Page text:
Referring to FIG. 4, the periodic changes of the dielectric constant may be caused by air holes 31 fabricated in the photonic crystal. The air holes are generally normal to the plane of the photonic crystal 30. Typically, the air holes 31 are placed in a triangular-lattice pattern. A diameter of the air hole 31 and a distance between the air holes 31 are selected to provide an appropriate resonant frequency, λ2, for measuring changes in the gravitational acceleration. The quality factor, Q, of the photonic crystal 30 may be increased by introducing a defect to the pattern. Typically, the defect occurs towards the center of the photonic crystal 30. The defect may include at least one of a change in spacing between the air holes 31 and some air holes 31 being deleted from the pattern.

Referring to FIG. 4, light enters and exits the photonic crystal 30 via the waveguides 25. An example of the waveguide 25 is an optical fiber.

FIG. 5 illustrates an exemplary embodiment of the photonic crystal 30 with a pattern defect in a center region of the photonic crystal 30. In this embodiment, several of the air holes 31 are deleted in the center region.

FIG. 6 illustrates an exemplary embodiment of the photonic crystal 30 with another pattern defect. Referring to FIG. 6, the photonic crystal 30 includes a “line-defect waveguide.” The line-defect waveguide is formed by alternating patterns of the air holes 31 in three regions of the photonic crystal 30. The three regions are labeled, referring to FIG. 6, a first region 51, a second region 52, and a third region 53. The spacing between the air holes 31 in the first region 51 and the third region 53 is the same. The spacing between the air holes 31 in the second region 52 is different from the spacing in the first region 51 and the third region 53. The line-defect waveguide provides for a high quality factor, Q, and the resonant light output 24 with a narrow frequency bandwidth. The photonic crystals 30 with the line-defect waveguide are typically referred to as “photonic double heterostructures.”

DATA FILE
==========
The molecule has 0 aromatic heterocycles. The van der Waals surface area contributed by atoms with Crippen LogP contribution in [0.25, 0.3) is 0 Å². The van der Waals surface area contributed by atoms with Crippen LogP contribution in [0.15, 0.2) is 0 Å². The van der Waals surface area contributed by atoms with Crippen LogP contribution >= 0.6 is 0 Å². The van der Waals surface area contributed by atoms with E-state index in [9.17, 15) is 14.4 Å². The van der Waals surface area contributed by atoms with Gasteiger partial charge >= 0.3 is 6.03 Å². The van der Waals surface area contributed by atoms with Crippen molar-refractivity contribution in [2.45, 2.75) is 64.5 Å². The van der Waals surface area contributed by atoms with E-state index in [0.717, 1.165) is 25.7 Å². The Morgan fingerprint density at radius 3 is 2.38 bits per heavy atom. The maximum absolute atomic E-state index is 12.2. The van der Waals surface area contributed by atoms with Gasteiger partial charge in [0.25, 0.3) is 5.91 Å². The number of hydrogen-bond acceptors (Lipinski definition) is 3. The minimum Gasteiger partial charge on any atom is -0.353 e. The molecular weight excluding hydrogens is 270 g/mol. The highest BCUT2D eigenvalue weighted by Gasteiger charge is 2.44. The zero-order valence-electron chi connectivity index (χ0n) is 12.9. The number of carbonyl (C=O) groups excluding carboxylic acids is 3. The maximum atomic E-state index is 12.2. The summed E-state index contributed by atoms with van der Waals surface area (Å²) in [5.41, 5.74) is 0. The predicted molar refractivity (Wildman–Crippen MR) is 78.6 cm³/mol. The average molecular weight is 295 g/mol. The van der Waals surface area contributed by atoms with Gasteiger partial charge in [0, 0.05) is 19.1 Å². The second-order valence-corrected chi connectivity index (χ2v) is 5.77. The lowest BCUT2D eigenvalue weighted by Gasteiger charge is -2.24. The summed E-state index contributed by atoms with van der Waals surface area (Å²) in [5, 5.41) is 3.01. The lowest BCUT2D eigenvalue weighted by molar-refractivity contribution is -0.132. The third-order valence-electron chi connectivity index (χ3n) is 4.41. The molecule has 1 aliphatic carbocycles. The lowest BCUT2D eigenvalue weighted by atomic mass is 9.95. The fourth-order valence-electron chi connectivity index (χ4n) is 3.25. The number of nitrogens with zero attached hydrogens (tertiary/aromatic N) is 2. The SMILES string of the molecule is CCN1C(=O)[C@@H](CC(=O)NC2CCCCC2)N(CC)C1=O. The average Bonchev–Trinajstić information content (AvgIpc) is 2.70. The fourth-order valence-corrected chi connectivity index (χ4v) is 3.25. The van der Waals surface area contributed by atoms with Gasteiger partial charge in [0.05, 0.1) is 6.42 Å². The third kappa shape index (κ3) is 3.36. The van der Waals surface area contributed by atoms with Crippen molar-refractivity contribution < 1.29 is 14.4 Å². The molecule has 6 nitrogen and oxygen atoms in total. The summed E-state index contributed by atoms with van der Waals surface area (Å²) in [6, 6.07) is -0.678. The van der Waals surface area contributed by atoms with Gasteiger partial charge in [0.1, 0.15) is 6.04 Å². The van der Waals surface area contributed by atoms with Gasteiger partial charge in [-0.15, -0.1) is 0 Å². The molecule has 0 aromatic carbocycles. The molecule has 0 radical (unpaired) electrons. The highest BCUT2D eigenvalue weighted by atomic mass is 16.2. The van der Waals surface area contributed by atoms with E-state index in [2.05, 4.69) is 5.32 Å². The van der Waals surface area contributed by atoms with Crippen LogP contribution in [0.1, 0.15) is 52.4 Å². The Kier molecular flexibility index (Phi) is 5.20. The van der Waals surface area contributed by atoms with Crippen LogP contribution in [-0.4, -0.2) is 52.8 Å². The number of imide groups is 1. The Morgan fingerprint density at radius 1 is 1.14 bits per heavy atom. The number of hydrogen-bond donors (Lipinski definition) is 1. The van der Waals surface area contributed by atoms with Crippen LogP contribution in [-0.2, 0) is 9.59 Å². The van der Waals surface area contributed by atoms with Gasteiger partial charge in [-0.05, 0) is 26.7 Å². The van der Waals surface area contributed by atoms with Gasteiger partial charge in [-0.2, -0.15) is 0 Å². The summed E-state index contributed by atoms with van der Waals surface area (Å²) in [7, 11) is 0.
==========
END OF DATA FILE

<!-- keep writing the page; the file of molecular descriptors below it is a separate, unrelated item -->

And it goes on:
Another embodiment of the optical cavity 20 is referred to as a “microring.” FIG. 7 illustrates an exemplary embodiment of a microring 60. The nicroring 60 includes an optical toroid 61. Referring to FIG. 7A, light circulates around the optical toroid 61. Light is confined in the optical toroid 61 by total-internal-reflection by the walls of the optical toroid 61. Referring to FIG. 7B, typically, the diameter “D” of the optical toroid 61 can be on the order of 60 μm or smaller. Operation of the microring with continuous circulation of light is referred to as “whispering gallery mode.” In the whispering gallery mode, the microring 60 may have a quality factor, Q, on the order of 108 or greater. As with other optical cavities 20, light will resonate at a frequency, λ2, depending on the optical parameters of the optical toroid 61. A change in the gravitational force 26 acting upon the optical toroid 61 will cause the resonant frequency, λ2, to change. The change in the gravitational force 26 can be determined from the change in the resonant frequency, λ2. Also, a change in the gravitational acceleration can be determined from the change in the gravitational force 26. An exemplary embodiment of the microring 60 may be fabricated from at least one of a polymer and a silicon-on-insulator substrate. Typically, the waveguide 25 is used with the microring 60.